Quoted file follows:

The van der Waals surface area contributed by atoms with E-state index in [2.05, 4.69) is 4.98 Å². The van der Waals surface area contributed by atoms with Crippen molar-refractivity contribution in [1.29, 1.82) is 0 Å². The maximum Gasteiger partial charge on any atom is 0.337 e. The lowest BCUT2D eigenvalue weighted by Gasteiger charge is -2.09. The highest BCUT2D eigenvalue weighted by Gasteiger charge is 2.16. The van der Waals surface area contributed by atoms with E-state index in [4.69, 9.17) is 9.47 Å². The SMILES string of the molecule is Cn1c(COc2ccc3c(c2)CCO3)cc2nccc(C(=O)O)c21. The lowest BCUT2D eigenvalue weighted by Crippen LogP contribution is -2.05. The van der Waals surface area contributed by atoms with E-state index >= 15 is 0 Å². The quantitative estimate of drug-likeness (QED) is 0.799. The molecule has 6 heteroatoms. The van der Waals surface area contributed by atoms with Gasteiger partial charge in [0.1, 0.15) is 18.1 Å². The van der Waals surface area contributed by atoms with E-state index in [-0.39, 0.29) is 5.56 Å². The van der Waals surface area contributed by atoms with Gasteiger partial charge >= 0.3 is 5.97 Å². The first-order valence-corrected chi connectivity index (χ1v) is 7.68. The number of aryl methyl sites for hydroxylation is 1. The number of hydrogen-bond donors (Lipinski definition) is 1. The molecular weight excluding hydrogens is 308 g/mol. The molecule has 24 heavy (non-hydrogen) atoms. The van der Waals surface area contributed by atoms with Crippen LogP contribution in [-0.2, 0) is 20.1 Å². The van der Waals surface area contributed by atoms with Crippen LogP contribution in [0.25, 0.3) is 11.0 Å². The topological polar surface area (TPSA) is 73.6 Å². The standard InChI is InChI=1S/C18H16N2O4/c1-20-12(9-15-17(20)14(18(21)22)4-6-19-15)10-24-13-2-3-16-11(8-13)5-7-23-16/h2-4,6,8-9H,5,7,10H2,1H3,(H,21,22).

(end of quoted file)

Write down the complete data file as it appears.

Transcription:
The van der Waals surface area contributed by atoms with E-state index in [2.05, 4.69) is 4.98 Å². The van der Waals surface area contributed by atoms with Crippen molar-refractivity contribution in [1.29, 1.82) is 0 Å². The maximum Gasteiger partial charge on any atom is 0.337 e. The lowest BCUT2D eigenvalue weighted by Gasteiger charge is -2.09. The highest BCUT2D eigenvalue weighted by Gasteiger charge is 2.16. The van der Waals surface area contributed by atoms with E-state index in [4.69, 9.17) is 9.47 Å². The SMILES string of the molecule is Cn1c(COc2ccc3c(c2)CCO3)cc2nccc(C(=O)O)c21. The lowest BCUT2D eigenvalue weighted by Crippen LogP contribution is -2.05. The van der Waals surface area contributed by atoms with E-state index >= 15 is 0 Å². The quantitative estimate of drug-likeness (QED) is 0.799. The molecule has 6 heteroatoms. The van der Waals surface area contributed by atoms with Gasteiger partial charge in [0.1, 0.15) is 18.1 Å². The van der Waals surface area contributed by atoms with E-state index in [-0.39, 0.29) is 5.56 Å². The van der Waals surface area contributed by atoms with Gasteiger partial charge >= 0.3 is 5.97 Å². The first-order valence-corrected chi connectivity index (χ1v) is 7.68. The number of aryl methyl sites for hydroxylation is 1. The number of hydrogen-bond donors (Lipinski definition) is 1. The molecular weight excluding hydrogens is 308 g/mol. The molecule has 24 heavy (non-hydrogen) atoms. The van der Waals surface area contributed by atoms with Crippen LogP contribution in [-0.2, 0) is 20.1 Å². The van der Waals surface area contributed by atoms with Crippen LogP contribution in [0.25, 0.3) is 11.0 Å². The topological polar surface area (TPSA) is 73.6 Å². The standard InChI is InChI=1S/C18H16N2O4/c1-20-12(9-15-17(20)14(18(21)22)4-6-19-15)10-24-13-2-3-16-11(8-13)5-7-23-16/h2-4,6,8-9H,5,7,10H2,1H3,(H,21,22).